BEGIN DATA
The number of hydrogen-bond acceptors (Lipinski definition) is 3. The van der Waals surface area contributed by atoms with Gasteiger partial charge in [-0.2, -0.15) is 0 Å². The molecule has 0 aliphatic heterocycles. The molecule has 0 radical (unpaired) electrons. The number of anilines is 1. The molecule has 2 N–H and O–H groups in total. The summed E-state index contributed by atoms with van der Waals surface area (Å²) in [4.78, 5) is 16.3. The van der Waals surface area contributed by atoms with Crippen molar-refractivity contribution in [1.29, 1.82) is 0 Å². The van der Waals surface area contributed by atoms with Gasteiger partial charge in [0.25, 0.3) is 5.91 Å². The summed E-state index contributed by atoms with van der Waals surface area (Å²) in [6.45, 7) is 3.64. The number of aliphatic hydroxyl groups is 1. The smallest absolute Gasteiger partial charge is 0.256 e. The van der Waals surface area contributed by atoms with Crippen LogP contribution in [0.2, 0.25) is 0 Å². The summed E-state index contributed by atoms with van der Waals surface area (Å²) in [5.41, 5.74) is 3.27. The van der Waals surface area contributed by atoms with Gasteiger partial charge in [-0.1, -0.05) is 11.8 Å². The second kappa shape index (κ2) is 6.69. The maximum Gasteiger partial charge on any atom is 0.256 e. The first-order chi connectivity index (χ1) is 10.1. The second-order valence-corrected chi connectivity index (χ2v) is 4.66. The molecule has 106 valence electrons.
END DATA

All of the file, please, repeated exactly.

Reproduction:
The number of hydrogen-bond acceptors (Lipinski definition) is 3. The van der Waals surface area contributed by atoms with Gasteiger partial charge in [-0.2, -0.15) is 0 Å². The molecule has 0 aliphatic heterocycles. The molecule has 0 radical (unpaired) electrons. The number of anilines is 1. The molecule has 2 N–H and O–H groups in total. The summed E-state index contributed by atoms with van der Waals surface area (Å²) in [4.78, 5) is 16.3. The van der Waals surface area contributed by atoms with Crippen molar-refractivity contribution in [1.29, 1.82) is 0 Å². The van der Waals surface area contributed by atoms with Gasteiger partial charge in [0.25, 0.3) is 5.91 Å². The summed E-state index contributed by atoms with van der Waals surface area (Å²) in [6.45, 7) is 3.64. The number of aliphatic hydroxyl groups is 1. The smallest absolute Gasteiger partial charge is 0.256 e. The van der Waals surface area contributed by atoms with Crippen LogP contribution in [0.2, 0.25) is 0 Å². The summed E-state index contributed by atoms with van der Waals surface area (Å²) in [5.41, 5.74) is 3.27. The van der Waals surface area contributed by atoms with Gasteiger partial charge in [-0.1, -0.05) is 11.8 Å². The second kappa shape index (κ2) is 6.69. The maximum Gasteiger partial charge on any atom is 0.256 e. The first-order chi connectivity index (χ1) is 10.1. The second-order valence-corrected chi connectivity index (χ2v) is 4.66. The molecule has 106 valence electrons.